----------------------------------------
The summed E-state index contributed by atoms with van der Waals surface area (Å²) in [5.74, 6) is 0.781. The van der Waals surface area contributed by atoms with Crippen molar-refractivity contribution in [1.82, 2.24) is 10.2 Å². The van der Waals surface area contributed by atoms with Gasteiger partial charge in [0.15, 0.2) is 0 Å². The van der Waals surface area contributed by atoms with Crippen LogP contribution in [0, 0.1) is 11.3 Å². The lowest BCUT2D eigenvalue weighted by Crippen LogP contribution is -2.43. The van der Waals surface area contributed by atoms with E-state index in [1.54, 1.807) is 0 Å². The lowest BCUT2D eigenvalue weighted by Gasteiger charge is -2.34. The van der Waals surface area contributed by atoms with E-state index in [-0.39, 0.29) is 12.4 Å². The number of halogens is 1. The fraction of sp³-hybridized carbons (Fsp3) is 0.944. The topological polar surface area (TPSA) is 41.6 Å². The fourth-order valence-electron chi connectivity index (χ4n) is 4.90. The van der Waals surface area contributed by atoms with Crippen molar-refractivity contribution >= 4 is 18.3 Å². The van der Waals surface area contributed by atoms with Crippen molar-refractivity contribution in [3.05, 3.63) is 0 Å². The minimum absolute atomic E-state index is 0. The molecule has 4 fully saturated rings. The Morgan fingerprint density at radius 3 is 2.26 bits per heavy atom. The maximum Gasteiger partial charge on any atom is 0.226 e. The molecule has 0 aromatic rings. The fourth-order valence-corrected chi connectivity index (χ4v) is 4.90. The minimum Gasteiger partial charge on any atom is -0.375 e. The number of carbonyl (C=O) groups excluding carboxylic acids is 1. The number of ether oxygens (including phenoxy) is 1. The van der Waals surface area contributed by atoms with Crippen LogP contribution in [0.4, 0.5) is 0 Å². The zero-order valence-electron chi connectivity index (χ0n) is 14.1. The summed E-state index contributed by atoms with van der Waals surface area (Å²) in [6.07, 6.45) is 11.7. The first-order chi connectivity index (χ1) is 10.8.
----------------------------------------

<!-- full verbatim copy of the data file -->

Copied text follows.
The summed E-state index contributed by atoms with van der Waals surface area (Å²) in [5.74, 6) is 0.781. The van der Waals surface area contributed by atoms with Crippen molar-refractivity contribution in [1.82, 2.24) is 10.2 Å². The van der Waals surface area contributed by atoms with Gasteiger partial charge in [0.15, 0.2) is 0 Å². The van der Waals surface area contributed by atoms with Crippen LogP contribution in [0, 0.1) is 11.3 Å². The lowest BCUT2D eigenvalue weighted by Crippen LogP contribution is -2.43. The van der Waals surface area contributed by atoms with E-state index in [1.54, 1.807) is 0 Å². The lowest BCUT2D eigenvalue weighted by Gasteiger charge is -2.34. The van der Waals surface area contributed by atoms with E-state index in [-0.39, 0.29) is 12.4 Å². The number of halogens is 1. The fraction of sp³-hybridized carbons (Fsp3) is 0.944. The topological polar surface area (TPSA) is 41.6 Å². The fourth-order valence-electron chi connectivity index (χ4n) is 4.90. The van der Waals surface area contributed by atoms with Crippen molar-refractivity contribution >= 4 is 18.3 Å². The van der Waals surface area contributed by atoms with Crippen molar-refractivity contribution in [3.05, 3.63) is 0 Å². The minimum absolute atomic E-state index is 0. The molecule has 4 fully saturated rings. The Morgan fingerprint density at radius 3 is 2.26 bits per heavy atom. The maximum Gasteiger partial charge on any atom is 0.226 e. The molecule has 0 aromatic rings. The fourth-order valence-corrected chi connectivity index (χ4v) is 4.90. The minimum Gasteiger partial charge on any atom is -0.375 e. The number of carbonyl (C=O) groups excluding carboxylic acids is 1. The number of ether oxygens (including phenoxy) is 1. The van der Waals surface area contributed by atoms with Crippen LogP contribution in [0.4, 0.5) is 0 Å². The zero-order valence-electron chi connectivity index (χ0n) is 14.1. The summed E-state index contributed by atoms with van der Waals surface area (Å²) in [6.07, 6.45) is 11.7. The first-order chi connectivity index (χ1) is 10.8.